Charlie Glass’s Slippers by Holly McQueen ( web )
Publication Date: August 5, 2014
Publisher: Simon & Schuster/Atria
Target audience: Adult
Keywords: London, parents, half sisters, body image, career changes
Format read: ARC sent to me by a friend. (Thank you!)
Summary: After sacrificing her career to take care of her ailing father, Charlie is shocked to find out upon his death that she has been granted control over his designer shoe company. Determined to be taken seriously by her father’s ex and two half sisters, she takes Â a trip to California and returns to London refreshed, 30 pounds lighter, and armed with a killer idea to get her dad’s pride and joy back to where it was years and years ago. But with a sly Diana, unhelpful sisters, and everyone treating her differently because of her new look, can she be successful?
Any book that falls right under 500 pages is going to be intimidating but I can assure you that once you get hooked on Charlie, you are not going to want to put this novel down. I loved the appeal of a modern day Cinderella set in London. With a writing style similar to Jane Green and Lucy Robinson, I was fully invested in the new life Charlie was trying to make for herself: mind, body, and soul.
Immediately, Charlie was someone I wanted to be friends with. I could understand why she felt so insecure about her business sense when it came to taking on a substantial role in her father’s company. She’s never been the most fashionable and she doesn’t have a lot of experience in PR, sales, or marketing. What she does have is nostalgia: memories of her father working in the shop when she was little, her deceased mom’s collection of some of his best shoes, and hands on knowledge of how muchÂ her father’sÂ job meant to him.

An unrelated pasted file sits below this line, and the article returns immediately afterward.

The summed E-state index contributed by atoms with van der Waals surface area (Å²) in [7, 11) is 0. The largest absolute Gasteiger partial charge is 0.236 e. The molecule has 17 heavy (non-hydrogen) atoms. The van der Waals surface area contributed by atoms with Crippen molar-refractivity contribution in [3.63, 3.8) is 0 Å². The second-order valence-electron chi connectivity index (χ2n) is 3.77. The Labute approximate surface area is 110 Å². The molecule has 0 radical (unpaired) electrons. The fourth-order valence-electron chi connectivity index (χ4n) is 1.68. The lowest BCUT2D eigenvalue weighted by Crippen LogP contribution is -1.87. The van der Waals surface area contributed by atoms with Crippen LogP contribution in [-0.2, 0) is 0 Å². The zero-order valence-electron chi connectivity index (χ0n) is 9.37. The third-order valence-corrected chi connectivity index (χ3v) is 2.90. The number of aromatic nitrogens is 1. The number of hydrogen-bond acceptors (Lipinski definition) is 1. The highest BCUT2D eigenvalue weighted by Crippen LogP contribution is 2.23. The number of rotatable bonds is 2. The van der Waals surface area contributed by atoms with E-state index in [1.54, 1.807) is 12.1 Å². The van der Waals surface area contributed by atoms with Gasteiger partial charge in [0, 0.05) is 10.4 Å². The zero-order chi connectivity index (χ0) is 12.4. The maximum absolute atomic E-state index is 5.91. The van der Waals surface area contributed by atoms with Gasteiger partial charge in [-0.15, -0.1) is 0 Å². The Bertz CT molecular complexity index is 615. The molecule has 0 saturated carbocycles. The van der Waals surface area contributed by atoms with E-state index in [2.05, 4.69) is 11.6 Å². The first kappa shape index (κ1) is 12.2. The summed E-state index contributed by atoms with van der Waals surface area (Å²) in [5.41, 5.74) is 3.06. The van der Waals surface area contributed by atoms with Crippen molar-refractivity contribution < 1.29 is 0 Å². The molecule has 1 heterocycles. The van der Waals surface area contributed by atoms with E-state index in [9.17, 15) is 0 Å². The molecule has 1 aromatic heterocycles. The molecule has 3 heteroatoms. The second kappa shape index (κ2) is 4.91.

Healthier and prepared to wow Diana, her dad’s ex, with the reemergence of the classic Elroy Glass shoe line (affordable to boot), Charlie has a lot if work to do to make this dream a reality. Now there’s the added complication of Jay, a sought after bachelor, who can’t seem to get enough of her, a best friend living with a miserable man, and the unfinished business between her and Ferdy, an old family friend (a.k.a crush) who owns an ice cream shop and is currently dating a sweet psychopath.
You couldn’t help but root for an underdog like Charlie. She was still coming to terms with her dad’s behavior when her mother died, trying to Â triumph over Diana (who has never liked her), and dealing with the emotional baggage stemming from her weight loss. I was really glad that McQueen included that last detail because so many times a character will still have body image insecurities post-loss and it was important that Charlie dealt with these.
With so much going on, McQueen still dedicated a lot of the book to the friendship between Charlie and her longtime best friend, Lucy. When other things (men, waxing, running) start to take up Charlie’s time, it was interesting to see how their relationship changed and had to be reconfigured. I loved how they cared about each other and tried to be honest even when it was hard. Plus the both had moments where they took each other for granted. Something I think happens in a ton of friendships. Here, it was explained well and you could certainly see both sides.
There is so much to enjoy about Charlie Glass’s Slippers. A few other details: cute English slang, an adorable ice cream shop with creative flavor names, and so many laugh out loud moments. Best of all, happily ever after meant more than finding romance. It focused on all the areas of life we are trying to figure out in our 20s: family, friendship, career, and feeling good in our own skin.